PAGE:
Yesterday was the first day of my Winter vacation, and I took a ride down to the Delaware Ham Radio Outlet. My goal was to get some parts needed to construct a portable vertical antenna for 20M to 6M, based on the “FXTenna” by KD5FX.
KD5FX’s design centers around the MFJ-1979 telescoping stainless steel whip, which extends to 16.9 feet. I also wanted to try a 20M Hamstick-type antenna, so I picked up an MFJ-1620T HF Stick. Both are commonly used for portable ops, and have a 3/8”x24 threaded male stud at the base end. This is the same thread as most CB antennas.
Along with the MFJ-1979 and –1620T, I bought three 3/8”x24-to-SO-239 studs, an Anderson Powerpole-to-alligator clip with a fused negative cable, and a package of Bongo Ties for cable organization. I also went to the Radio Shack a few doors down and picked up a couple crimp-on PL-259s.
After getting home and grabbing something for lunch, I fabricated a mount for the antenna elements, mostly using stuff I already had in my shop. The 3/8”-24-to-SO-239 stud was attached to a couple pieces of steel strap that I salvaged from the trash at work. These were held to a 19” long piece of 1/4” drill rod.
Since the radiating element of a vertical antenna needs something to work against, I made six 17’ long radials from 18 gauge speaker wire, which had ring terminal added to the ends. Some heat shrink tubing was then placed over the terminals and a couple inches down the wire, to reinforce the connection.
The radials attach to the steel strap with a machine screw and a couple nuts.
Since pictures are worth a thousand words, take a look below.
Mount next to collapsed MFJ-1979 and a yardstick for scale.
As you can see, once the kinks (described below) are worked out, this will make a nice, portable antenna.
One thing I learned the hard way was that in order to prevent creation of a Gordian knot, it’s important to wind up each radial individually, hence the multiple Bongo Ties.
Detail of top of mount:
Detail of mount bottom:
It turned out that the steel straps weren’t rigid enough to support the weight of the MFJ-1979, so I swapped on the MFJ-1620T. The provided marginal support, and the wind today didn’t help:
The ends of the radials were secured in place with large nails driven into the ground.
Unfortunately, the mount wound up being too flimsy. It would probably work if I guyed the antenna, but I want something more rigid so that guys are not necessary. Also, the hose clamp connection between the straps and the drill rod stake are not very secure. I accidentally pulled the mount right off the stake at one point.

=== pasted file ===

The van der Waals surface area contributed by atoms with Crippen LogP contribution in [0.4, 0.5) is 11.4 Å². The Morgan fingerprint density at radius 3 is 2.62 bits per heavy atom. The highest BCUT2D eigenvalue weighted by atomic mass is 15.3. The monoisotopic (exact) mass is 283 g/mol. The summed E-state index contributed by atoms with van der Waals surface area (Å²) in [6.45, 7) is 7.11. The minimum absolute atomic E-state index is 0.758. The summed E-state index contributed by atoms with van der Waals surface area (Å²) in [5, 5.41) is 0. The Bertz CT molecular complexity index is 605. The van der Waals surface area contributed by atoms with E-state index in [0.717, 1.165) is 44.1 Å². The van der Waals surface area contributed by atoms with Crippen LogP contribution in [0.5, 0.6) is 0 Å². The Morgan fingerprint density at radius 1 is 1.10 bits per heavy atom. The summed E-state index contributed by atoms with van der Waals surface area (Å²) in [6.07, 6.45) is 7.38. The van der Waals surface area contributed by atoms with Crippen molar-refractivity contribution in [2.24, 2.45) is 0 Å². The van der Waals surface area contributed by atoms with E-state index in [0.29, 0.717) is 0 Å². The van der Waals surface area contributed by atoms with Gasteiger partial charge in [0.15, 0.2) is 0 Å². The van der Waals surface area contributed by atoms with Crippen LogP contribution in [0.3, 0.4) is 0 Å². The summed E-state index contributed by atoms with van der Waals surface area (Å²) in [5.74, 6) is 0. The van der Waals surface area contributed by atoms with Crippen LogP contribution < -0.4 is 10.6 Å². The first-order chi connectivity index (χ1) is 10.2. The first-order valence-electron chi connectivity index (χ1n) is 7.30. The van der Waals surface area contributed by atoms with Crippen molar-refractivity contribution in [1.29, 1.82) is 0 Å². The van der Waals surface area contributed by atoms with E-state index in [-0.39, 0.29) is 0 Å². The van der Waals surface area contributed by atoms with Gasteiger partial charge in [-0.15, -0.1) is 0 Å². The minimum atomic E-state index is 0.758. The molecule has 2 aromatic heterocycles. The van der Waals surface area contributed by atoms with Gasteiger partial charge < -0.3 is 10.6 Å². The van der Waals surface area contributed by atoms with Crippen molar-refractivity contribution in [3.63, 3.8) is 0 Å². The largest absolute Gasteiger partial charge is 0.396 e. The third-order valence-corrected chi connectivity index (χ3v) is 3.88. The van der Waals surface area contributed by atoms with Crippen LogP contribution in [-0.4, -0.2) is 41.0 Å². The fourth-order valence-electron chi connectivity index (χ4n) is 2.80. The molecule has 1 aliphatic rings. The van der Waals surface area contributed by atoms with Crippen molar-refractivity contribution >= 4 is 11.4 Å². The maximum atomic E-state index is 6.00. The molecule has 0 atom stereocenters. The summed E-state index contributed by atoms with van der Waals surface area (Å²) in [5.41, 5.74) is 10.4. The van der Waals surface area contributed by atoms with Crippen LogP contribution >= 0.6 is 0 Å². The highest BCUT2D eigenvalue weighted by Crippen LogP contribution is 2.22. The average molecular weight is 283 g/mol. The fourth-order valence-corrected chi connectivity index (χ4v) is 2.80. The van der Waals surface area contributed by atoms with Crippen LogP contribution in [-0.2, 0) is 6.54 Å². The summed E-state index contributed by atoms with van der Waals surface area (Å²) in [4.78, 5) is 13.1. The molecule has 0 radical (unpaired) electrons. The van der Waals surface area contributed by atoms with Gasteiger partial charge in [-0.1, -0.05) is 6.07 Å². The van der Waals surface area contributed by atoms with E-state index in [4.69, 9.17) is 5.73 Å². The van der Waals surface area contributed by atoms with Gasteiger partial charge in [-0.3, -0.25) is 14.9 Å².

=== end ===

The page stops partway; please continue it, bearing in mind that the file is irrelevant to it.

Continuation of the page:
So, design defects aside, how’d it work as an antenna?
With my Yaesu FT-817ND powered by a 12V battery and pumping out a whopping 5 watts, my PSK-31 signal reached northern Indiana, Columbus, OH, and Lexington, KY, according to pskreporter.info. I only saw a few other signals on the waterfall, but the 20M band wasn’t doing very well, per comments I saw in PSKer.
Still, not bad. In fact, it’s a downright promising proof of concept.
Things to do:
- Make the base more robust by using a CB antenna mirror mount attached to the stake. I may replace the steel drill rod with a lighter weight aluminum rod.
- Grind a point on the end of the stake, to make it easier to drive into the Earth.
- Replace the nut securing the radials to the mount with a wingnut so they can be removed without tools. I didn’t have one of the correct size handy.
Incidentally, the ring terminals, shrink wrap, and hose clamps all came from Harbor Freight variety packs. These are cheap and handy to keep around for when you need a miscellaneous part.
Another experiment for the future is to get a second 20M hamstick and an MFJ-347 mount, then construct a hamstick dipole that can be hoisted from a tree in a vertical orientation, or raised on a painter’s pole for horizontal polarization. Yet another idea is to cut a length of wire, put an alligator clip on one end, then connect it to the top of the MFJ-1979 and run it horizontally as an inverted-L antenna. I might be able to get it to work on 30M and 40M this way.
This kind of experimentation is part of the fun of ham radio, and builds your knowledge base so that you can provide communications under less than optimal conditions, or using improvised equipment.